The object model is a familiar term for those who know the DCS. Objects are the cornerstone of any DCS and many market-players speak about objects. But do you sometimes think that a “cornerstone” often goes untouched or unturned under the guise of “if it’s not broken, don’t fix it?”
I believe this philosophy has, in the past, applied to the DCS object model. This phrase means that in the absence of any real problem, changing something would not deliver an effective improvement and would indeed waste your, and other people’s, time.
So the question becomes: if an object is not broken, should we bother improving it?
I believe the answer is yes.
How do we improve the object model?
The first thing to remember is that today’s market is demanding innovation on the DCS. Indeed, industry analyst ARC points to the same future it its 2012 report: Collaborative Process Automation Systems 2.0. This report goes on to say that DCS innovation is not constrained by technology, and the needs being identified can be met – with a little innovation.
So how did we innovate on the object model?
With an open and modular object we can take it much further than with a traditional system. Just like in real life, a open and modular object means it is possible to attach any kind of information to an object in the system. Information like operating manuals, settings, historical data, maintenance videos and so on are all pieces of information that are attached to process objects – and with this open and modular foundation you can navigate through the system straight to them.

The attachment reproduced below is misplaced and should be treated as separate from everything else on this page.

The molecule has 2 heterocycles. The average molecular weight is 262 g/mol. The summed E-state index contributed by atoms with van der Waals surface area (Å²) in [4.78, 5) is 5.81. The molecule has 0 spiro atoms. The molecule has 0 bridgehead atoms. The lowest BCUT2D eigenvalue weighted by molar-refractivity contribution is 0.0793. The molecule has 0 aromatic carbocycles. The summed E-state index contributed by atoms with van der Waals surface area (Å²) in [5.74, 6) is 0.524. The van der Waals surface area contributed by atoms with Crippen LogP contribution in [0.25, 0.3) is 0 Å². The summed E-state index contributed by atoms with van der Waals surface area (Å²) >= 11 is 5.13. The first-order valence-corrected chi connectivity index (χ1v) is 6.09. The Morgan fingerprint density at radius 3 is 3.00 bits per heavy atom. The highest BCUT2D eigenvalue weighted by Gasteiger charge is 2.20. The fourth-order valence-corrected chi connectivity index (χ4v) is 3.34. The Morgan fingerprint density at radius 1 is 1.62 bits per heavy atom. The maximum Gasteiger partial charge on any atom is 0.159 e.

Know where to find your process information
In many cases, this information – like the operating manuals, settings, historical data, maintenance information and so on – is all over the place. In store cupboards, backed up in various places, and even inside the brains of your operations and maintenance personnel.
Storing information in your operators’ brains could be problematic for a few reasons:
What if your operator is sick, or injured, or busy with something else when you face some kind of equipment issue? How will you find the information you need?
What about when your senior operator retires? How will your new recruits (who are great, but not up to speed yet) know about the history of the process and the modifications that have been made over the years?
What if sometime in the future you want to change your process or even add something completely new? You will have new information about your process. What do you do with it?
How do you close this knowledge gap?
By simply adding all process information to the object template.
Link with other objects
With an open and modular object model you also create links between all objects (and the information related to those objects) that collaborate to achieve a common purpose. You then navigate through the system using a series of hyperlinks to find any document stored in a content repository. You can even go to an external website. These are the “facets” of the object.
Extend your objects
A virtual object is also extendable. So you are not restricting the future of your plant simply because you may not have thought about all your possible future requirements.
Choose your own options
You also have the option to choose which “facets” you really need for a particular instance of an object. Since only those facets which you want are downloaded, your system consumes less memory which means you have an optimized architecture which is more efficient and cost effective.